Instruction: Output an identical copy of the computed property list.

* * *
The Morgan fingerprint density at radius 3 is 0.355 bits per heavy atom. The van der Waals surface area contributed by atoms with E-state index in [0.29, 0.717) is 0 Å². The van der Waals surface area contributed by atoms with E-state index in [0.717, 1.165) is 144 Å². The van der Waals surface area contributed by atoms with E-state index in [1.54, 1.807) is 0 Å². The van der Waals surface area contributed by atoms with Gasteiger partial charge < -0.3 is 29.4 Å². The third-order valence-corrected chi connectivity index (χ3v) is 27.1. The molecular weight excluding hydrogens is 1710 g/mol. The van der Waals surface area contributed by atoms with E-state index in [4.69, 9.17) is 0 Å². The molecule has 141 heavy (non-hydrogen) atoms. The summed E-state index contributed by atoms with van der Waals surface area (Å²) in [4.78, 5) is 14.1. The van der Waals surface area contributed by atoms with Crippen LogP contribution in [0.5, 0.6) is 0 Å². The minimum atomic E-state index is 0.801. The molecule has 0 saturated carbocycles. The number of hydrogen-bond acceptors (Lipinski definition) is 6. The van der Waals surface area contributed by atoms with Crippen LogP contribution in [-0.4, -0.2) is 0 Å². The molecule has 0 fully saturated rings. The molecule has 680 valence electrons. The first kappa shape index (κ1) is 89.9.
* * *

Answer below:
The Morgan fingerprint density at radius 3 is 0.355 bits per heavy atom. The van der Waals surface area contributed by atoms with E-state index in [0.29, 0.717) is 0 Å². The van der Waals surface area contributed by atoms with E-state index in [0.717, 1.165) is 144 Å². The van der Waals surface area contributed by atoms with E-state index in [1.54, 1.807) is 0 Å². The van der Waals surface area contributed by atoms with Gasteiger partial charge < -0.3 is 29.4 Å². The third-order valence-corrected chi connectivity index (χ3v) is 27.1. The molecular weight excluding hydrogens is 1710 g/mol. The van der Waals surface area contributed by atoms with E-state index in [4.69, 9.17) is 0 Å². The molecule has 141 heavy (non-hydrogen) atoms. The summed E-state index contributed by atoms with van der Waals surface area (Å²) in [4.78, 5) is 14.1. The van der Waals surface area contributed by atoms with Crippen LogP contribution in [0.5, 0.6) is 0 Å². The minimum atomic E-state index is 0.801. The molecule has 0 saturated carbocycles. The number of hydrogen-bond acceptors (Lipinski definition) is 6. The van der Waals surface area contributed by atoms with Crippen LogP contribution in [-0.4, -0.2) is 0 Å². The molecule has 0 fully saturated rings. The molecule has 680 valence electrons. The first kappa shape index (κ1) is 89.9.